Speed limiters are also already widely used in the industry and their implementation is supported by truck drivers.  Research shows that the technology is currently being used by 77 percent of trucks on the road in the United States.[80]  In addition, a 2007 survey of truck drivers by the Insurance Institute for Highway Safety (IIHS) found 64 percent of drivers were in favor of a truck speed governor requirement.[81]

Although the public safety benefits of requiring speed limiting devices in CMVs is clear and a majority of the current fleet is already equipped with the technology, DOT continues to delay the issuance of a final rule to require this life-saving safety equipment.

Underride Guards

Underride crashes, where a motor vehicle travels underneath the rear or side of a truck trailer, are particularly gruesome and deadly.  However, technology is currently available that can significantly increase the chances that an individual can survive these violent events.  For this reason, Advocates supports enactment of the Stop Underrides Act of 2017 (H.R. 4622) sponsored by Representatives Steve Cohen (TN-9), Mark DeSaulnier (CA-11), Richard Nolan (MN-8), David Price (NC-4) and Alan S. Lowenthal (CA-47).[82]  This important legislation will require the current federal standards for rear underride guards to be upgraded to meet current industry standards as well as the installation of side and front guards.

In 2015, the NHTSA issued a NPRM to update the standards for rear impact guards that are installed on the rear of trailers.  However, the NPRM proposed only to upgrade the federal standard issued 20 years ago,[83] to meet the Canadian standard issued over a decade ago, rather than adopting higher, more stringent standards which are currently available in the marketplace and have been shown to have superior performance capabilities and the potential to significantly reduce occupant deaths and injuries in underride crashes.[84]  In addition, the Agency failed to require that single-unit trucks (SUTs) be equipped with underride guards, instead requiring retroreflective tape on the side and rear of SUTs.[85]  While requiring retroreflective tape is long overdue, it alone is not a sufficient countermeasure.  While retroreflective tape may help prevent some collisions with SUTs, it will not prevent all such collisions and it is the rear underride guard which will prevent or mitigate fatalities and injuries when collisions nevertheless occur.  Therefore, in order to properly address the public safety threat posed by rear underride crashes, the Federal Motor Vehicle Safety Standards (FMVSS) that apply to rear underride guards should be updated to meet the optimal standards already in use by industry and should be applied to SUTs as well as trailers.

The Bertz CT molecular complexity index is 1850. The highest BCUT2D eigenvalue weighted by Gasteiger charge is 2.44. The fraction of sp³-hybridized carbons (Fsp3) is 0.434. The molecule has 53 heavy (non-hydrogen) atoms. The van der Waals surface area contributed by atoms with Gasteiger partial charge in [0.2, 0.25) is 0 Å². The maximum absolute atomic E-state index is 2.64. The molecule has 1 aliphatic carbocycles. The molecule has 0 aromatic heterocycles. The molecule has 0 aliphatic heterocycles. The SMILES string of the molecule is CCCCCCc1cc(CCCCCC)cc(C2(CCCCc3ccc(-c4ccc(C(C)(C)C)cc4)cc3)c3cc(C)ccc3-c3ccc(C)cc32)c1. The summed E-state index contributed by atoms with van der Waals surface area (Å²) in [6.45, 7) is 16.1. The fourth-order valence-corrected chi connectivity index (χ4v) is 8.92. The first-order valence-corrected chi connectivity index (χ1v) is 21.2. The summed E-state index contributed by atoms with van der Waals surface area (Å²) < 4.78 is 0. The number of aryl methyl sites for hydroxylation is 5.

Side underride crashes where a motor vehicle travels underneath the side of a trailer or a SUT also pose a serious threat to public safety.  In May of 2017, IIHS conducted its first testing of side underride guards that successfully prevented a passenger vehicle from traveling underneath the side of a trailer.[86]  These guards have now been proven to be able to save lives and mitigate crashes and thus, should be required as standard equipment on all trailers and SUTs.  In addition, front guards that prevent a truck from overriding or traveling over a passenger motor vehicle when the truck strikes the rear of the vehicle have been in use in the European Union for years.[87]  Moreover, the NTSB has recommended that both side and front underride guards be placed on CMVs.[88]  It is time for this lifesaving equipment to finally make its way onto American roads.


  • Technologies that prevent and mitigate crashes such as AEB, speed limiting devices and underride guards should be standard equipment in all CMVs as the safety benefits of requiring this equipment fleet-wide are incontrovertible.